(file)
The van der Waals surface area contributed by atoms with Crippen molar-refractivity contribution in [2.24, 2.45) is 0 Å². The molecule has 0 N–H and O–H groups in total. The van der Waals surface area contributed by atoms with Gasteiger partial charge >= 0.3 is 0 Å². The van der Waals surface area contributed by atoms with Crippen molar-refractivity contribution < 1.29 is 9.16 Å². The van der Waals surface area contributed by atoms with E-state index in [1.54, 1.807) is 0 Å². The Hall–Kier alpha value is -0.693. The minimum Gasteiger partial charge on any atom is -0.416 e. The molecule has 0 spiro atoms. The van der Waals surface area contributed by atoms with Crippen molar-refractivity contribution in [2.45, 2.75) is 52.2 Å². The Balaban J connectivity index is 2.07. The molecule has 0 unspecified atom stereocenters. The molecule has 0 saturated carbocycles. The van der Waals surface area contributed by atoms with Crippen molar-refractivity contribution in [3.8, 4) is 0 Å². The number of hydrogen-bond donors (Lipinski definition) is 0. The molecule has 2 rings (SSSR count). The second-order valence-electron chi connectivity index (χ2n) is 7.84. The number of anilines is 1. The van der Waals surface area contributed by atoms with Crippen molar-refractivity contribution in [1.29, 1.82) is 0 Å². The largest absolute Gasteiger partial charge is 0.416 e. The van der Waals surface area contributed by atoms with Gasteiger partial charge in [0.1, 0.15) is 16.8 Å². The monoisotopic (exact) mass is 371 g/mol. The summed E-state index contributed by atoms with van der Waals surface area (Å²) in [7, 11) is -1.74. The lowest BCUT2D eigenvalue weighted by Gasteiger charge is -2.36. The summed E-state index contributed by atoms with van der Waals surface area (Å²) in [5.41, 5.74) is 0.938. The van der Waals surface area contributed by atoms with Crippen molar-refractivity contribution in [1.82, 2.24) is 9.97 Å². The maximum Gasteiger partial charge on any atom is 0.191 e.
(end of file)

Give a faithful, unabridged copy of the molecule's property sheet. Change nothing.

The van der Waals surface area contributed by atoms with Crippen molar-refractivity contribution in [2.24, 2.45) is 0 Å². The molecule has 0 N–H and O–H groups in total. The van der Waals surface area contributed by atoms with Gasteiger partial charge >= 0.3 is 0 Å². The van der Waals surface area contributed by atoms with Crippen molar-refractivity contribution < 1.29 is 9.16 Å². The van der Waals surface area contributed by atoms with E-state index in [1.54, 1.807) is 0 Å². The Hall–Kier alpha value is -0.693. The minimum Gasteiger partial charge on any atom is -0.416 e. The molecule has 0 spiro atoms. The van der Waals surface area contributed by atoms with Crippen molar-refractivity contribution in [2.45, 2.75) is 52.2 Å². The Balaban J connectivity index is 2.07. The molecule has 0 unspecified atom stereocenters. The molecule has 0 saturated carbocycles. The van der Waals surface area contributed by atoms with Crippen molar-refractivity contribution in [3.8, 4) is 0 Å². The number of hydrogen-bond donors (Lipinski definition) is 0. The molecule has 2 rings (SSSR count). The second-order valence-electron chi connectivity index (χ2n) is 7.84. The number of anilines is 1. The van der Waals surface area contributed by atoms with Crippen molar-refractivity contribution in [1.29, 1.82) is 0 Å². The largest absolute Gasteiger partial charge is 0.416 e. The van der Waals surface area contributed by atoms with Gasteiger partial charge in [0.1, 0.15) is 16.8 Å². The monoisotopic (exact) mass is 371 g/mol. The summed E-state index contributed by atoms with van der Waals surface area (Å²) in [7, 11) is -1.74. The lowest BCUT2D eigenvalue weighted by Gasteiger charge is -2.36. The summed E-state index contributed by atoms with van der Waals surface area (Å²) in [5.41, 5.74) is 0.938. The van der Waals surface area contributed by atoms with Crippen molar-refractivity contribution in [1.82, 2.24) is 9.97 Å². The maximum Gasteiger partial charge on any atom is 0.191 e.